In Rankings of State Fiscal Health, Economic Freedom is the Key
States with more economic freedom are in good fiscal health this year, while states with less economic freedom continue to show weakness on a range of important fiscal indicators, according to a ranking by the Mercatus Center at George Mason University released last month.
In the report, Mercatus scholars ranked the fifty states according to their fiscal health in five dimensions: cash solvency, budget solvency, long-run solvency, service-level solvency, and trust fund solvency. States that are generally seen as conservatively-governed topped the charts, with Alaska, North Dakota, South Dakota, Nebraska, and Florida sitting in the top five. These states tend to have more conservative economic policies, such as lower taxes and regulations, and smaller state governments as a share of the state’s GDP. At the bottom of the rankings were states such as Illinois, New Jersey, Massachusetts, Connecticut, and New York, whose high deficits and unfunded debt obligations put taxpayers at risk in both the short and long term.
While the states at the top of the rankings are in a better position than those at the bottom, the authors of the report caution that each state faces substantial long-term challenges concerning pension and health care systems. If policymakers wish to secure good fiscal health for their states in the long-term, comprehensive reform of entitlements and pensions will be necessary.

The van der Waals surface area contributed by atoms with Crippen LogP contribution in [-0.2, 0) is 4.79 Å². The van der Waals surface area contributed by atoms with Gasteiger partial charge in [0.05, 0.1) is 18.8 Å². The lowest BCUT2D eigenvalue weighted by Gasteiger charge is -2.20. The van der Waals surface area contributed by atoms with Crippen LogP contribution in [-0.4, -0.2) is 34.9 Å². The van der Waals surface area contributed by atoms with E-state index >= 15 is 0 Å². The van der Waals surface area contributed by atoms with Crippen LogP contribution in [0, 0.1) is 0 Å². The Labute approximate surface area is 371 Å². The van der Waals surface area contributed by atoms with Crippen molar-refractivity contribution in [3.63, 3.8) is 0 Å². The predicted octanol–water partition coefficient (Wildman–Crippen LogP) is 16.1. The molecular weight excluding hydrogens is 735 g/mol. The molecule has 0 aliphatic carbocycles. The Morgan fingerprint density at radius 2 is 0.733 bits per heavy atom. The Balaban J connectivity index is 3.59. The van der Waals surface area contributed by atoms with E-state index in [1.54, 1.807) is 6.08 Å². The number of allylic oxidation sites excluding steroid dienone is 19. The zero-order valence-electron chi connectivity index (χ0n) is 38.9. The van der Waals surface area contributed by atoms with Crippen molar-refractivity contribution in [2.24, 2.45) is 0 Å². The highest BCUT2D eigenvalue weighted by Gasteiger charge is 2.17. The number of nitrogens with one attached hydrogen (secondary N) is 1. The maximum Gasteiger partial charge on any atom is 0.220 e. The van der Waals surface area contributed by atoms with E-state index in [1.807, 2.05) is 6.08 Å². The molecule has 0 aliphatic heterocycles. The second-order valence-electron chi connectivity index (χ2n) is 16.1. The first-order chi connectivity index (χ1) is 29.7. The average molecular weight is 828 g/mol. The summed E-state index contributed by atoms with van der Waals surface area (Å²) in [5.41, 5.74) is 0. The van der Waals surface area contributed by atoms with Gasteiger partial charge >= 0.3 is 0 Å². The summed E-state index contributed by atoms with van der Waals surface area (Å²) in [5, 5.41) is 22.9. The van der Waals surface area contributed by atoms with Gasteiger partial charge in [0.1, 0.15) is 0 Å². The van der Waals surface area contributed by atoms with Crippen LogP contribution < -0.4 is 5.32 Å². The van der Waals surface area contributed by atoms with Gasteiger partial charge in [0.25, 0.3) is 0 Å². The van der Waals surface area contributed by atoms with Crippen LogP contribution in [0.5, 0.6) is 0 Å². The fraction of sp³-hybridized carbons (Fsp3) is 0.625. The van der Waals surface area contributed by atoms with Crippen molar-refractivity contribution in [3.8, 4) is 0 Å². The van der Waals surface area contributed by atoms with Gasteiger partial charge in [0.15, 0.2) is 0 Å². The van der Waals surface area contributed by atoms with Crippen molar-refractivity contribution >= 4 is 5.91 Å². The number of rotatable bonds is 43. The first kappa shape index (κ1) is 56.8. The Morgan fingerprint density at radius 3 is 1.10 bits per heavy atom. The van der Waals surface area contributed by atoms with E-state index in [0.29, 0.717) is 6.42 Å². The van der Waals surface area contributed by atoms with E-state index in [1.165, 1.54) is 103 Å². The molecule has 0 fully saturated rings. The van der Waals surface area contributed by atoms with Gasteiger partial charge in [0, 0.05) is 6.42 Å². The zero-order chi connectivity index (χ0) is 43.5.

Last year, The LIBRE Initiative weighed in on the benefits of economic freedom by examining the performance of different states in rankings of the best cities for jobs and Hispanic entrepreneurship. Texas and Florida — which both ranked well in the fiscal health report from the Mercatus Center — also scored highly in these previous rankings. Both states are home to cities that provide good environments for Hispanic job seekers and entrepreneurs, and should serve as models for policymakers wishing to increase the prosperity and success of U.S. Hispanics.
This latest ranking of the states has further confirmed what many already know, high taxes are not the key to good fiscal health –contrary to the claims of big government proponents. States that keep the public sector smaller as a percentage of GDP, maintain sound budgets, and spend less tend to be able to pay their debts and obligations more effectively even when they have lower taxes. In fact, states with lower taxes tend to be in better fiscal health overall.
In the short term, U.S. Hispanics are still dealing with the aftermath of the recession, and the administration should not be so quick to pat itself on the back. If long term prosperity for the Hispanic community is the goal, this new report from the Mercatus Center shows a path to reach it. Policymakers around the nation should take note of states that are performing well, and learn from their example.